“The Rise of “Hybrid Comedians” Who “Inspired Me
Kazuji Takasa and Takafumi Ozeki of The Geese have participated in the “King of Comedies,” a competition to determine the best comedian in Japan, since its inception and have made it to the finals four times. Although they are both talented performers, they are still specialists who continue to pursue the possibilities of comedy, such as holding their first live manzai performance this year and OZEKI’s challenge to perform a pin-neta live.
These two stoic performers must know more than anyone else about the changes in the King of Comedy competition and the changes in comedy itself. We asked them to tell us all about why this year’s competition was so exciting, the relationship between the material and the judging system, and the differences in comedy creation between East and West, and between different generations.
Why was this year’s King of Contrast so exciting?
–The Geese Unfortunately, they didn’t make it to the finals of this year’s King of Contrast. However, some people said that you were “the most popular” in the second block of the semifinals.
Ozeki: To be honest, I had that feeling, but …….
Takasa: No, no, no, it’s already out there (laughs). (laughs) There are two days for the semi-finals, and the response on the first day was better than I expected. The first day was better than I thought it would be. I used my body a lot, and maybe I’ll do it again in the future.
Ozeki: It’s like, “If you hit it, it might be big. It was like striking out or hitting a home run.
Takasa: That’s when I hit it. The ball flew pretty far, so I thought, “Oops! But the second day was not so good.
Ozeki: It was really frustrating, but I’ll take it as a result. However, I’m very happy to hear people say, “It looks like you were popular in the semifinals.
The tournament itself was very exciting this year. What do you think was different from previous years?
Takasa: Of course, the previous years were great, but first of all, there was a lot of excitement with the new judges. Also, there were a lot of comedians from the younger generation in the finals, and there were a lot of theatrical comedies, so it was good that the competition flowed in a way that appreciated that. The audience was also great, and their laughter made it more exciting. I think all of these factors came together to make it a really good tournament.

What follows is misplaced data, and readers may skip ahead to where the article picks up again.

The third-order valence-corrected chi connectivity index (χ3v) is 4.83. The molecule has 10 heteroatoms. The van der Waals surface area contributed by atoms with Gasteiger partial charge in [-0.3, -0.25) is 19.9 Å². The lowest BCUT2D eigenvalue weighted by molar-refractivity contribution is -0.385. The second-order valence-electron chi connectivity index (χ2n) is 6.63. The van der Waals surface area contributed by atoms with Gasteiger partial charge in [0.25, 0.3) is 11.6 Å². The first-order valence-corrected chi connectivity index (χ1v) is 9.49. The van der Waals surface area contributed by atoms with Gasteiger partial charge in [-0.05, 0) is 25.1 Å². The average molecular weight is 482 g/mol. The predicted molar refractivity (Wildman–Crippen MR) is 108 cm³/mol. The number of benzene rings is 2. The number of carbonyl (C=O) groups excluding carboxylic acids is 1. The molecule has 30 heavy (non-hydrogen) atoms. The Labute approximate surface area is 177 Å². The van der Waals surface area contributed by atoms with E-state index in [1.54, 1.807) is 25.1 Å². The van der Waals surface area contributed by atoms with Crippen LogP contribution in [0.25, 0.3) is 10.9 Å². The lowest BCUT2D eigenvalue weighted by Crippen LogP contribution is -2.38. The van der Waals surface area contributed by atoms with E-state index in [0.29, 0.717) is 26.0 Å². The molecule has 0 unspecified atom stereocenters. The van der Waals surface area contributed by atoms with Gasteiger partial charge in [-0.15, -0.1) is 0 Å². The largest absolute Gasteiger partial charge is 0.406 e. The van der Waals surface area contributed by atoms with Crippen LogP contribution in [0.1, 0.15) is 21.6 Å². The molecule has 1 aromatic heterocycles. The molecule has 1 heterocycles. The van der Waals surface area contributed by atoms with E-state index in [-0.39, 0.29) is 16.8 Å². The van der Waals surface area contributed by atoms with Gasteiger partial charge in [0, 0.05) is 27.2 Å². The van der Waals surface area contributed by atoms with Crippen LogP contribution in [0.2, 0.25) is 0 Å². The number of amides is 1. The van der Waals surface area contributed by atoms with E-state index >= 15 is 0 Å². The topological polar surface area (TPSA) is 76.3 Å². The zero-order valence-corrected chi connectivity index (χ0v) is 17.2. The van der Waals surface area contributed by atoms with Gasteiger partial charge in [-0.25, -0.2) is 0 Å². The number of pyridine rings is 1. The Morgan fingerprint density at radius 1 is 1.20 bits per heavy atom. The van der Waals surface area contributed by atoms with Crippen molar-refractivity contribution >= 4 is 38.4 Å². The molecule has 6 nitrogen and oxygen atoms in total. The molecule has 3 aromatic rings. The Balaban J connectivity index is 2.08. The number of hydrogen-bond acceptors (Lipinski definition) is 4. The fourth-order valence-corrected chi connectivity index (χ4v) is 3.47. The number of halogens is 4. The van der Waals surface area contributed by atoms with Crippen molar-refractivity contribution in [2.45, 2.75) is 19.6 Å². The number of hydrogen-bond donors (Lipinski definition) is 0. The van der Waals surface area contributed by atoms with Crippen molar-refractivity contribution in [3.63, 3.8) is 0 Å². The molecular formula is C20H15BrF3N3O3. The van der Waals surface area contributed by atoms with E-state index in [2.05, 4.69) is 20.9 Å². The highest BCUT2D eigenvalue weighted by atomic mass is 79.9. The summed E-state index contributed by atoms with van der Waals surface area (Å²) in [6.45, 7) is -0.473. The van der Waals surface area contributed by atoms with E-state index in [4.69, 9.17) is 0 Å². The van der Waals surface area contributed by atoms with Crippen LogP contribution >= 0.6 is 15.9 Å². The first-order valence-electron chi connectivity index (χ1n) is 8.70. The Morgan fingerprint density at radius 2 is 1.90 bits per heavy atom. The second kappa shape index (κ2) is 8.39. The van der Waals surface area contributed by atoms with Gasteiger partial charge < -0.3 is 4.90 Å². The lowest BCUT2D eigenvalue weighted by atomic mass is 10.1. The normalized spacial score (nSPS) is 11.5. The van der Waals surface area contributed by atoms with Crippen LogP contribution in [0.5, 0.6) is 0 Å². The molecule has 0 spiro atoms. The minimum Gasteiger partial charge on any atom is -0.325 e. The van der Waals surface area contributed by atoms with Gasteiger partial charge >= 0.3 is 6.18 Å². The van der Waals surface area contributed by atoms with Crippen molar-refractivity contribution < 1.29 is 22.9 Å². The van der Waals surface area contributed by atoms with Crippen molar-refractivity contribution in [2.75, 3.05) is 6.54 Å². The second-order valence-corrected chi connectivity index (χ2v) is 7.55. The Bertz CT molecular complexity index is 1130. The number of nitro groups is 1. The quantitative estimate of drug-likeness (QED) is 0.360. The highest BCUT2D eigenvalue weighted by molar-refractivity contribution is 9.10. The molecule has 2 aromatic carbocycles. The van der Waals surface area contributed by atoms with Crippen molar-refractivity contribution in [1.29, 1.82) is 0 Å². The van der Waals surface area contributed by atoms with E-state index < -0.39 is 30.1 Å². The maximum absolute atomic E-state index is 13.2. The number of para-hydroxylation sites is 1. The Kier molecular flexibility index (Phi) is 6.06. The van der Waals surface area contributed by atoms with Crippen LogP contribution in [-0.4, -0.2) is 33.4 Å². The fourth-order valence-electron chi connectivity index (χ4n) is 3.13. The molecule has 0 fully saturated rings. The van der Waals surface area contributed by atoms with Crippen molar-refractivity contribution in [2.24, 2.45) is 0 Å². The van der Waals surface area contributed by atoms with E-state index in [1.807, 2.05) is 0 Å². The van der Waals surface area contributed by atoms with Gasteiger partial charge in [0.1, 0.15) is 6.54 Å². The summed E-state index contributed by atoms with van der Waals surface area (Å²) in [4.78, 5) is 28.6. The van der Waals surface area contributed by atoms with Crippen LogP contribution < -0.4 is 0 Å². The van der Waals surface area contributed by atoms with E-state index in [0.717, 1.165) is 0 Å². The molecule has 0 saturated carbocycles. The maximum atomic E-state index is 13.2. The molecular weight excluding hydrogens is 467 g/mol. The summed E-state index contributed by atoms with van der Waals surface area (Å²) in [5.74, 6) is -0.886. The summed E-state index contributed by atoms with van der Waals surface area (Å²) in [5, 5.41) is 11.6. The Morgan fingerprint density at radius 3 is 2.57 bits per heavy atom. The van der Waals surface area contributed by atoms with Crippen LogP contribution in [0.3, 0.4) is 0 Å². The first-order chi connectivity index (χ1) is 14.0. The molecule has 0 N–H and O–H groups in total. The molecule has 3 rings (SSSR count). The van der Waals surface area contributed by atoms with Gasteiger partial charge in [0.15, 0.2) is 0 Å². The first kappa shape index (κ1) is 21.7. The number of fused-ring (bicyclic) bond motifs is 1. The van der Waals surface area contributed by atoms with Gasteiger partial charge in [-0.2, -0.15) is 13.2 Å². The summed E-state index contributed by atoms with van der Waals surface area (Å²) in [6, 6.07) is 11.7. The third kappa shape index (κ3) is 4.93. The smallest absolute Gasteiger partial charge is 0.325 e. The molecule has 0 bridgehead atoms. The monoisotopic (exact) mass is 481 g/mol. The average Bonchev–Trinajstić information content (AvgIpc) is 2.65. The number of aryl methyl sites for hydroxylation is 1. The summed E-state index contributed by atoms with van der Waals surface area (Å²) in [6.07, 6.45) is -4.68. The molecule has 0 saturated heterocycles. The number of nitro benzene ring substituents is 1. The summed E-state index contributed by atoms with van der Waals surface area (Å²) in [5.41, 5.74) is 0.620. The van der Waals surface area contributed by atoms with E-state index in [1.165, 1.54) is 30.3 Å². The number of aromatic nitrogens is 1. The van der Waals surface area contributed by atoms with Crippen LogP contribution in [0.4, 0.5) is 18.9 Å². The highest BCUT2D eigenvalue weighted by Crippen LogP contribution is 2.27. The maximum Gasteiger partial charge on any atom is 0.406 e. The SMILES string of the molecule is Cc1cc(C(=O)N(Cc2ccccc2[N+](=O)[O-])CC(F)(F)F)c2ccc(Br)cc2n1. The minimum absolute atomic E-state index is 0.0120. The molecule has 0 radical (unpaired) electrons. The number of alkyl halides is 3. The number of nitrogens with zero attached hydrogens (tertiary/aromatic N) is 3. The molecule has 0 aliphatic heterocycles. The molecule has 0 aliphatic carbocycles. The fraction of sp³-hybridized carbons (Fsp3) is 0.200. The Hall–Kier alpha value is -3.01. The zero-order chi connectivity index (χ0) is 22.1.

Ozeki: Last year, when we competed, the world was in a really dark mood because of Covid-19. This year, we were able to see the light, and we were able to make a breakthrough. Also, there are more and more comedians with strong characters and proper structure. It’s like the best of all worlds, or a “hybrid comedian” type has emerged.
In the future, comedians who are mainly composed and don’t have much of a character, like us, will have a hard time. That’s why we have to work hard. I was inspired in a positive way.
“From “comedians judging comedians” to “judges judging comedians
The two of you made it to the finals of the first King of Comedy competition. At that time, it was a league competition, and the 100 comedians who were eliminated in the semifinals were judged. How does it feel to be judged by the comedians you fought with?
Takasa: It was a little scary. At the time, we were still in our fifth year of performing, and of course there were more senior comedians. Moreover, there was the rule that “comedians judge comedians”, which is not the case in the M-1 Grand Prix, so it wasn’t as if they were cheering us on out of hand.
Ozeki: All the seniors were looking at me like this (as if they were staring ahead). I still remember it. They were looking at me with scary eyes, and I was thinking, “Wow, he’s not smiling at all.
From the 2nd to the 6th show, the judges kept the same method of judging the comedians, and the total score of the two stories was used. The two of you made it to the final again in the 8th contest.
Ozeki: The year before that, Sisonne won the competition. Until that time, the judging was done by comedians, and there was a proper expert’s perspective. In other words, the evaluation was directly related to who was popular in the live performances and semi-finals. When it became a jury competition, the judges would judge based on the laughter of the audience, and I think that the view of the general audience would come out in the evaluation.
In the semi-finals, the reaction of the audience was very good. However, it was for the core audience who watch a lot of comedy, and that was quickly turned inside out. So the jury selection was a headwind for us in 2015. Of course, I was very happy to have my material seen by Matsumoto (Hitoshi) and others. That’s why I felt sad.
Takasa: Moreover, after the semifinals were over, the judging method was changed, so there was nothing we could do about it. The people who were popular in the semifinals all suffered badly in the finals. After that, the audience’s response was relatively good in 2018. However, Hanako, Chocolate Planet, and Saraba Seishun no Hikari were all very interesting. I still didn’t get much praise.